Kendall Harmon
Guest

If this is not inappropriate do we know who the one negative voter is? And: why he or she voted as he or she did?

Charlotte
Guest
Charlotte

Pior Aelred, I hope you are not excessively optimistic in so thinking. I think it is possible myself. But ++Rowan also called attention to a serious obstacle to the “process of self-discovery,” namely the adversarial approach to the issues facing the Communion. In North American culture, this adversarial model is powerful. It structures any issue as a debate between two (and only two) “sides,” a debate that one side and one side only can “win” and must win through a total defeat of the opposing side, which must in turn accept that it has been utterly defeated and crushed. Of… Read more »

Marcia
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Marcia

Mrs. Slater’s phrase is odd: “lay people and women.” Aren’t women people? Strange thinking leads to strange theology.

Cheryl Clough
Guest
Cheryl Clough

I think Rowan Williams et all have taken a sensible course, allowing the dissenters a “safety valve” to mollify (save for the “all or nothing” souls). One thing about this discussion (and various others in global anglican communion) is how power and debate is handled. There are times when power brokers can “play the system” to block changes and hinder diversity, which on one hand creates stability but on the other risks stagnation from inertia. Many Anglicans find change uncomfortable (they are naturally gentle reserved souls who avoid trouble). However, there are times we must consider whether uncomfortable change is… Read more »

Merseymike
Guest
Merseymike

And then concluded that yes, its fudge again – as it always is from Williams.

Alastair Cutting
Guest
Alastair Cutting

In response to Kendall Harmon: I am not sure that it is right to identify the voter; save to say they were one of the new, young members of Synod. Why did they vote against? I could not say, in this case. However, there were a number of significant amendments to the proposal. There was much to-ing and fro-ing with various interested parties the night before. Some groups appeared to have planned various outcomes for various scenarios: yes if this, no if that – and having voted down all the individual amendments, I suspect it would have been easy to… Read more »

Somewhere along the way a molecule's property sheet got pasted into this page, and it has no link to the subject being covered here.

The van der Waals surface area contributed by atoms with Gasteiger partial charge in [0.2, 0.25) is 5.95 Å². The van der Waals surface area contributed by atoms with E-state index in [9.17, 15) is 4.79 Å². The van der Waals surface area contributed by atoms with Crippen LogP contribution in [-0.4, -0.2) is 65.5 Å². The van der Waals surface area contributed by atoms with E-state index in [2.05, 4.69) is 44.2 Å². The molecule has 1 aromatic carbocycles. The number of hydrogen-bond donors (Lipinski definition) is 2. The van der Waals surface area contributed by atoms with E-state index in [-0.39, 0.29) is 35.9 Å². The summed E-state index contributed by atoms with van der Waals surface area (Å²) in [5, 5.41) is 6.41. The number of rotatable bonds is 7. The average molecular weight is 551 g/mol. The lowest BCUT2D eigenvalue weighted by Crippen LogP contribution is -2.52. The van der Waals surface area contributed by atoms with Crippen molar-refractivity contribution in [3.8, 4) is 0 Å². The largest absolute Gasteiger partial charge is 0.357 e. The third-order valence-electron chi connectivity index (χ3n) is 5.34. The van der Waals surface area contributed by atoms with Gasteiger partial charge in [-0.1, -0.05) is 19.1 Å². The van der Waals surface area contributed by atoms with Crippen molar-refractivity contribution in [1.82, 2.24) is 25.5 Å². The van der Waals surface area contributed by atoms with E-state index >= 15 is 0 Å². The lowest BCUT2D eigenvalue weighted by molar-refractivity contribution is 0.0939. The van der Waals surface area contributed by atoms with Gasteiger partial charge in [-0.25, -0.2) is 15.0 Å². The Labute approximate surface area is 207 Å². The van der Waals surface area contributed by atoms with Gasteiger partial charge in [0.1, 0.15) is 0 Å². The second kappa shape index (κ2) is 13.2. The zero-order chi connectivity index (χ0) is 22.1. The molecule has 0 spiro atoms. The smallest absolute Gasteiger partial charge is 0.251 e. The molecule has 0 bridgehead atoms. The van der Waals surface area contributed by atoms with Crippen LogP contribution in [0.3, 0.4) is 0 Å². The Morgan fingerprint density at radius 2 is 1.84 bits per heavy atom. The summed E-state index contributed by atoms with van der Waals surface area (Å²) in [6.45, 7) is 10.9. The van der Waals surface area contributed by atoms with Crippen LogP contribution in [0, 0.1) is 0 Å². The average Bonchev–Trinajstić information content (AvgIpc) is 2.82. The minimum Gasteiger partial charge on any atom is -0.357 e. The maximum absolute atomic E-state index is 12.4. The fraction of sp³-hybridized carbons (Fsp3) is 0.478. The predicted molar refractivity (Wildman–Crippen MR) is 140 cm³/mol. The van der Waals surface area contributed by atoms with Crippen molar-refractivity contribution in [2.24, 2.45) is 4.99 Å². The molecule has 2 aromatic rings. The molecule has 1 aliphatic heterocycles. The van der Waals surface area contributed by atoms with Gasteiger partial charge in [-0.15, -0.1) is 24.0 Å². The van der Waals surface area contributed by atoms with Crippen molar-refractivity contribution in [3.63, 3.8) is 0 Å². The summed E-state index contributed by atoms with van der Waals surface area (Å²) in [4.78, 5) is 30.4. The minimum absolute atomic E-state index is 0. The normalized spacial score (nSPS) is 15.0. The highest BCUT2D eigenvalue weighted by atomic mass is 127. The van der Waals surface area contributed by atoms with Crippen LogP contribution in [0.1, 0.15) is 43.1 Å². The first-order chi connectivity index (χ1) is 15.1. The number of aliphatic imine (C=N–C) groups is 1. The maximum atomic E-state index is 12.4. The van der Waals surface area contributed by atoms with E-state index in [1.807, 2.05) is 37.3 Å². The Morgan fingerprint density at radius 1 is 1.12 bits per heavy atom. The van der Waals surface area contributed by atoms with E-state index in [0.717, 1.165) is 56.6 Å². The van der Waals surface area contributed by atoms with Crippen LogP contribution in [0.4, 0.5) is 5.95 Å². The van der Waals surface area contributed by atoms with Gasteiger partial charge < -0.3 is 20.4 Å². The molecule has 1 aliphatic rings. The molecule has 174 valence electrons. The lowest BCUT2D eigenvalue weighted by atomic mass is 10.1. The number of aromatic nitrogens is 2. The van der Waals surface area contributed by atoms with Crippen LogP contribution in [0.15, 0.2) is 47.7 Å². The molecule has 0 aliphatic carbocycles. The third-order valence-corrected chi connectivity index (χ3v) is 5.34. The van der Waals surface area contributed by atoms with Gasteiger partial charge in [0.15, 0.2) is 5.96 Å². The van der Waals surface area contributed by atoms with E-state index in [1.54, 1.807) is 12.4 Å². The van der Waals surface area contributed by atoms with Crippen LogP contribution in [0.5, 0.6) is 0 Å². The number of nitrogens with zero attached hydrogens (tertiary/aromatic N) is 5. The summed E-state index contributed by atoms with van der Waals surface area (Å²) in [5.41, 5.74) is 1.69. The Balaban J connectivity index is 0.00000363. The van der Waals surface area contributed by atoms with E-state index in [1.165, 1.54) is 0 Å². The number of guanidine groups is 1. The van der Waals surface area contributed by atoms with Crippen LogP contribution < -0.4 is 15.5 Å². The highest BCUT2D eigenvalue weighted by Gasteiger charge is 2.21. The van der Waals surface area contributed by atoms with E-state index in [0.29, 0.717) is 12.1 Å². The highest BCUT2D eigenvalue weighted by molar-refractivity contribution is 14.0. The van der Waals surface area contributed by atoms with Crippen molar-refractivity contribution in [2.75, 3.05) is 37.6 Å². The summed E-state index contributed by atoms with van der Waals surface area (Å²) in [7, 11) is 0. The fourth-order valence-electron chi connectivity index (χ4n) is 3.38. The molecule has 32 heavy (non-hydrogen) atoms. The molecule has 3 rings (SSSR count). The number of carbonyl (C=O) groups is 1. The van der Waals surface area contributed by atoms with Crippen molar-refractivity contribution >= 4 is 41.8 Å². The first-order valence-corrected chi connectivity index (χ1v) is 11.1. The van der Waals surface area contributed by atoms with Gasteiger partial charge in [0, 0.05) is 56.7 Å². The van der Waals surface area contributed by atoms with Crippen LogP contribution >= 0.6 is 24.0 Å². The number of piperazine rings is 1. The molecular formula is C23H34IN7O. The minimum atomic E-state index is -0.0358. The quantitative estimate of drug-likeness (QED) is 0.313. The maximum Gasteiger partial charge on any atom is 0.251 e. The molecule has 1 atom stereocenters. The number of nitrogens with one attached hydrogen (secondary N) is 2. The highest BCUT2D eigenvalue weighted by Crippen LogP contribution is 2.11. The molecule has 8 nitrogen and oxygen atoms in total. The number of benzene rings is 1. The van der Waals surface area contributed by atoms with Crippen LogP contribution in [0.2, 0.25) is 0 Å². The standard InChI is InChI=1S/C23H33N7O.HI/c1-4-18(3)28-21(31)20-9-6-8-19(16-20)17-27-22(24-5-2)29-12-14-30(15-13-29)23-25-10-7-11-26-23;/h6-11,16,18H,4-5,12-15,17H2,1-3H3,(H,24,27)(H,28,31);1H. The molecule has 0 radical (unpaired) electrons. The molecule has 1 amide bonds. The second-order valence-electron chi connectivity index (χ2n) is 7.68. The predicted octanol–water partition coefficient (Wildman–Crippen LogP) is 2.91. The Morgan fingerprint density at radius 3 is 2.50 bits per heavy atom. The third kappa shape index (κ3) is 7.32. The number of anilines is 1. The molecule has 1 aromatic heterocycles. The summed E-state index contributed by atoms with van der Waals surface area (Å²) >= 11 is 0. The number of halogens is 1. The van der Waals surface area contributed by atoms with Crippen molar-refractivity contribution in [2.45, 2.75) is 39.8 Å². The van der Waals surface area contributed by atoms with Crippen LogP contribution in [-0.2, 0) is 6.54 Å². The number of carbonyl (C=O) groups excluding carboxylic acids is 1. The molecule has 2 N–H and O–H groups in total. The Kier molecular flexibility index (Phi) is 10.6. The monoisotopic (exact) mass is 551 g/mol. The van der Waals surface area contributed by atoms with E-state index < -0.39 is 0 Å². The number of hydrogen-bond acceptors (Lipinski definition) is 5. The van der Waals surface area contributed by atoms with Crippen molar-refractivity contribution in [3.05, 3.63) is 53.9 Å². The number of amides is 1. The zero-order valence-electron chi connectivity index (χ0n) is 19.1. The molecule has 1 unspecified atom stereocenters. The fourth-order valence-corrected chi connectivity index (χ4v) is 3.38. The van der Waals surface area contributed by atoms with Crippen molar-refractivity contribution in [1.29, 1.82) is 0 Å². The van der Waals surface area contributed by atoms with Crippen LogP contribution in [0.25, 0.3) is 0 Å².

Cheryl Clough
Guest
Cheryl Clough

There’s nothing wrong with “fudges”. If I were in a sinking boat in the middle of the Atlantic and the team worked out a “fudge” to plug the hole to enable us to get to the other side, then I’d take the fudge. Better that than going down with the ship because the solution isn’t in the procedure manual.

RMF
Guest
RMF

Good idea, Cheryl. 🙂

Augustus Meriwether
Guest

That puts me in mind of a parlour game.

If you are in the middle of the ocean and your boat has sunk and you are about to drown, which of the following would you refuse the aid of (whilst demanding the aid of another):

a) a woman

b) a homosexual

c) someone who rejects the aid of women or homosexuals

Merseymike
Guest
Merseymike

Better to accept that we shouldn’t be in the same boat in the first place.

Still, at the moment, I’ve opted out and I’m sailing on Boat Quaker, and I’ll stay there until the CofE is worth attending again.

Cheryl Clough
Guest
Cheryl Clough

So we have souls who won’t be in the same boat as women? That’s cool. Hope their boat isn’t Noah’s Ark. They’re going to have a (none)population problem within a few decades.

On the parlour game, who can you trust?
An “unclean” woman?
A “sinner” homosexual?
Or someone who rejects how the potter has made their kin and others?

My answer. They’re all imperfect sinners, so I pray that God really is the loving and merciful that Jesus says He is.

J. C. Fisher
Guest